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Protection of Conscience Project

www.consciencelaws.org

Service, not Servitude

Policy Positions

College of Physicians and Surgeons of Saskatchewan (Canada)

Freedom of conscience and religion

Annotated Extracts and Links


Conscientious Objection (September, 2015)1
[Full Text]

2. Scope

This policy does not apply to physician-assisted dying or physicians' conscientious objection related to a potential physician-assisted dying. The College recognizes that this is currently an issue which is in a state of development and may be revisited by the College at a later time.This policy applies to all other situations in which physicians are providing, or holding themselves out to be providing, health services.2

3. Definitions

Freedom of conscience: for purposes of this policy, is actions or thoughts that reflect one's deeply held and considered moral or religious beliefs.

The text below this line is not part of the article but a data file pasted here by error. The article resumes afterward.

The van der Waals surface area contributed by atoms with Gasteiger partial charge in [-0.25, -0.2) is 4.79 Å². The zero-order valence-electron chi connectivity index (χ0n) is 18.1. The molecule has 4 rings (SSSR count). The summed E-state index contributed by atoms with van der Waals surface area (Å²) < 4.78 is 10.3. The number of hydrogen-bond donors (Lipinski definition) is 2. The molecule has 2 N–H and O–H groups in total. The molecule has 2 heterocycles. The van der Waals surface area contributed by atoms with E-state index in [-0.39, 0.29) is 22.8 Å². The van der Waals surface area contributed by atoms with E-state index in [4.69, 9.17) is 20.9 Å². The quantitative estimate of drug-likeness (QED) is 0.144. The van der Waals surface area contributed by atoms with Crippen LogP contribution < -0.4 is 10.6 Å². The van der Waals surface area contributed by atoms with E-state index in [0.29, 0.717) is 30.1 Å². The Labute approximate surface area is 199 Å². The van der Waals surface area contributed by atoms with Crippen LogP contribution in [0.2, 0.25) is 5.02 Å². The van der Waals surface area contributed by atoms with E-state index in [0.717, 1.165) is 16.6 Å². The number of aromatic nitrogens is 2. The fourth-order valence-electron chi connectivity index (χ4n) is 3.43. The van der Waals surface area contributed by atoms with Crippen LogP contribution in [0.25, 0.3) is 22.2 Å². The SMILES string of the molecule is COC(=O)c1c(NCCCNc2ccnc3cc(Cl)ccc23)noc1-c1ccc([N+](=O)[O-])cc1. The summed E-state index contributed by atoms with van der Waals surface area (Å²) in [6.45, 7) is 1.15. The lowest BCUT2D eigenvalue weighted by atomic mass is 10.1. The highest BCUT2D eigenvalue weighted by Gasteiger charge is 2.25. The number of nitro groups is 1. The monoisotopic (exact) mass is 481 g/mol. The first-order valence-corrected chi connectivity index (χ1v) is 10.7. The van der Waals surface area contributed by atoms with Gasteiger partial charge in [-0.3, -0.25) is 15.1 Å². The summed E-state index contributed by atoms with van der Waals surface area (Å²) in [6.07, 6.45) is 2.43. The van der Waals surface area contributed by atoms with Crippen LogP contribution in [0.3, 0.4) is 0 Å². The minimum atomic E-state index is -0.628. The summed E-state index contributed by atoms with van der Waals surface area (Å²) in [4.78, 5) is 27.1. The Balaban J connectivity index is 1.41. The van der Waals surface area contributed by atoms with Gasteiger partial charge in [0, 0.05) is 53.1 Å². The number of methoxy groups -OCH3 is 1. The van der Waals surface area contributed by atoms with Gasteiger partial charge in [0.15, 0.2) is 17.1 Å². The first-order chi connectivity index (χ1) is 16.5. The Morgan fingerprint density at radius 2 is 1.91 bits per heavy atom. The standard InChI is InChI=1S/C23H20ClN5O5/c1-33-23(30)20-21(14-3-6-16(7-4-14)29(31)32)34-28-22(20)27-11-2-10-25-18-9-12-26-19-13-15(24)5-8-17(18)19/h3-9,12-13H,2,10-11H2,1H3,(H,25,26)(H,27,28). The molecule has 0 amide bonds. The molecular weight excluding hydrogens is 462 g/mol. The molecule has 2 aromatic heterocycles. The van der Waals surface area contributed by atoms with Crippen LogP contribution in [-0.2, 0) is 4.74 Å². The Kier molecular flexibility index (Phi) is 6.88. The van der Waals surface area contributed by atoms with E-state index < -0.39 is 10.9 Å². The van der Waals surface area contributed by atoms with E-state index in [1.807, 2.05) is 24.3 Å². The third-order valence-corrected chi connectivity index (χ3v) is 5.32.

5. Obligations

5.1 Taking on new patients

. . . Where physicians know in advance that they will not provide specific services, but will only arrange for the patient to obtain the necessary information from another source or arrange for the patient to obtain access to a medical treatment from another source (in accordance with paragraphs 5.2 or 5.3), they must communicate this fact as early as possible and preferably in advance of the first appointment with an individual who wants to become their patient.

The College expects physicians to proactively maintain an effective plan to meet the requirements of paragraphs 5.2 and 5.3 for the frequently requested services they are unwilling to provide.

5.2 Providing information to patients3

Physicians must provide their patients with full and balanced health information required to make legally valid, informed choices about medical treatment (e.g., diagnosis, prognosis, and clinically appropriate treatment options, including the option of no treatment or treatment other than that recommended by the physician), even if the provision of such information conflicts with the physician's deeply held and considered moral or religious beliefs.